This arena involves the use of geroprotectors, which are compounds that can stop or reverse cellular aging, and senolytics, which are compounds that can pinpoint and destroy senescent cells.

This is why researchers are looking into geroprotectors and senolytics, which requires long spans of time to understand.

In essence, today’s researchers may never see the outcomes of the research they’ve started because it can take decades to study. Nevertheless, scientists continue to try to understand these compounds and how they can alter our cells.

Researchers are also looking into our cell’s telomeres, which are short segments of DNA in our chromosomes that protect cells from wear and tear that comes with aging. As cells divide, they can shorten and no longer protect the chromosome or cell.

Lengthening them is the focus of recent research. Last year, a BGRF study was able to lengthen human telomeres.

A recent report in the journal Cell detailed how peptides were able to boost the life span of mice. The study examined how cell therapy could reverse poor age-related kidney function, fur loss, and frailty in mice.

Scientists are looking into whether or not the approach can also prolong the life span of mice. Human safety studies are in the works.

Reason said there are two schools of thought when exploring extending life through genetic pathways.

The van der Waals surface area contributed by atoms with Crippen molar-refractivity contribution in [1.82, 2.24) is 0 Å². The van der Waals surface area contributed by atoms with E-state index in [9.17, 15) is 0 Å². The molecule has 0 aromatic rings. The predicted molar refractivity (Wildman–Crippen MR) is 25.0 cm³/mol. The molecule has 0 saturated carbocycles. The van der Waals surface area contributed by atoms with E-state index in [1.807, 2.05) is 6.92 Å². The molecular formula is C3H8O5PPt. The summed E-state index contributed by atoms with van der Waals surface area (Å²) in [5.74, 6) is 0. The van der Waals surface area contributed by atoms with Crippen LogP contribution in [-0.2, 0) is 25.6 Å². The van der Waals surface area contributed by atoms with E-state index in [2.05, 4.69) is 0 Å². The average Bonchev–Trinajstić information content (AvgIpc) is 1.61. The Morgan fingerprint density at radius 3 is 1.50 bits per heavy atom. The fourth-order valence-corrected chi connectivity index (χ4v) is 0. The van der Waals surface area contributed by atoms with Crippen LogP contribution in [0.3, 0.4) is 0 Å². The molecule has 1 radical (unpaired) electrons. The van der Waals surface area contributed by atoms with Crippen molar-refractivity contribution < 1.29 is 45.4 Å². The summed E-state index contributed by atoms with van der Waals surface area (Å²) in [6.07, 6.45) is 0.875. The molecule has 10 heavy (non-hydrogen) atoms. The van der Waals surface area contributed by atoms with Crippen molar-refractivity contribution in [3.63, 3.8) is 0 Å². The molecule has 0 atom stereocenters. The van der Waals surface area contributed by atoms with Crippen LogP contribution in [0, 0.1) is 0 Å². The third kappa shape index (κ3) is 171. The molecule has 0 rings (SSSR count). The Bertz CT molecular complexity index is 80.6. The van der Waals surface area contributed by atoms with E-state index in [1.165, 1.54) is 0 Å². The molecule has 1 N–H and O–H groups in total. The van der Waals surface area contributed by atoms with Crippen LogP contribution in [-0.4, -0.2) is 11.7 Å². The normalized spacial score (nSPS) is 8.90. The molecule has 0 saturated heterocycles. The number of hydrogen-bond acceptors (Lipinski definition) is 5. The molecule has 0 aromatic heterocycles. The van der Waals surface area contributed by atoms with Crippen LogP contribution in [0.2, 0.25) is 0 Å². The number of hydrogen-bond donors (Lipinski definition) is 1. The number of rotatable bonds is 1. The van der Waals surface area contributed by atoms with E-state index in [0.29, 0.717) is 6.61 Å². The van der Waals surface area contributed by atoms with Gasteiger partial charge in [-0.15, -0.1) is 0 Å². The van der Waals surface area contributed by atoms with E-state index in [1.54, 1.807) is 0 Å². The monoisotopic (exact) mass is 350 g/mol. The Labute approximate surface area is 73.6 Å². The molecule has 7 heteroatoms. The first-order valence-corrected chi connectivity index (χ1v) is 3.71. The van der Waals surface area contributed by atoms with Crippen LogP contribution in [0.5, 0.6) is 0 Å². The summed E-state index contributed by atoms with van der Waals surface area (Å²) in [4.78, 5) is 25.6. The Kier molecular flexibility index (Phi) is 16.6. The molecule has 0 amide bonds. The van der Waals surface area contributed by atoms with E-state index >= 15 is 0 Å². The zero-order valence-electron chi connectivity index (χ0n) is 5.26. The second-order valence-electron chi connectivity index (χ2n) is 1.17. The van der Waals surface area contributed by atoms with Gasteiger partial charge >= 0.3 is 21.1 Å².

One approach is to alter cellular metabolism and make cells age more slowly, but the work is difficult and expensive. The other is to fix old tissue because we understand how it compares with young tissue.

“No one yet fully understands everything these [older] cells do to us, but the fastest way to find out is to get rid of them, and we know that doing that in mice extends life and reverts aspects of aging,” Reason explained.

“Either you slow down the damage, or you repair the damage. Aging is damage. It is in the ‘how’ of achieving one of those goals that all the complexity starts up,” Reason added.

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The Human Aging Genomic Resources (HAGR) website recently released DrugAge, a database of lifespan-extending drugs and compounds.